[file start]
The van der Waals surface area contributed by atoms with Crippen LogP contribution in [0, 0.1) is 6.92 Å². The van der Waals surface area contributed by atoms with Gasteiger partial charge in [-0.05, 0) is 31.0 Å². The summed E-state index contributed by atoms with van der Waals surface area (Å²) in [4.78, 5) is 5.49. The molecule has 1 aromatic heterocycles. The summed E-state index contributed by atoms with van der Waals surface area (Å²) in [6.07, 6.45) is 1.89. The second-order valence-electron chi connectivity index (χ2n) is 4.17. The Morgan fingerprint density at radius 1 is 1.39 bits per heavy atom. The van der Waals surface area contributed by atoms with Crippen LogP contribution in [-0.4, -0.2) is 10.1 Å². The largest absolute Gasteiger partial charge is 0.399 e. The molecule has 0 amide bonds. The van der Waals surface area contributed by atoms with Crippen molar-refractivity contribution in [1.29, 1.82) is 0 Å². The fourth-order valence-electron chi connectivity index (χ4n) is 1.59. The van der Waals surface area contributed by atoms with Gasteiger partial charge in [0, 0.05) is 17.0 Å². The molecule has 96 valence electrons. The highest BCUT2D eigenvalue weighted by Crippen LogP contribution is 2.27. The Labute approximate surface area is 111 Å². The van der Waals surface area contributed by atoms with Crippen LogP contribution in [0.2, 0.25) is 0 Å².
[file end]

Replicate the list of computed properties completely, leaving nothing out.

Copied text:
The van der Waals surface area contributed by atoms with Crippen LogP contribution in [0, 0.1) is 6.92 Å². The van der Waals surface area contributed by atoms with Gasteiger partial charge in [-0.05, 0) is 31.0 Å². The summed E-state index contributed by atoms with van der Waals surface area (Å²) in [4.78, 5) is 5.49. The molecule has 1 aromatic heterocycles. The summed E-state index contributed by atoms with van der Waals surface area (Å²) in [6.07, 6.45) is 1.89. The second-order valence-electron chi connectivity index (χ2n) is 4.17. The Morgan fingerprint density at radius 1 is 1.39 bits per heavy atom. The van der Waals surface area contributed by atoms with Crippen LogP contribution in [-0.4, -0.2) is 10.1 Å². The largest absolute Gasteiger partial charge is 0.399 e. The molecule has 0 amide bonds. The van der Waals surface area contributed by atoms with Crippen molar-refractivity contribution in [1.29, 1.82) is 0 Å². The fourth-order valence-electron chi connectivity index (χ4n) is 1.59. The van der Waals surface area contributed by atoms with Gasteiger partial charge in [0, 0.05) is 17.0 Å². The molecule has 96 valence electrons. The highest BCUT2D eigenvalue weighted by Crippen LogP contribution is 2.27. The Labute approximate surface area is 111 Å². The van der Waals surface area contributed by atoms with Crippen LogP contribution in [0.2, 0.25) is 0 Å².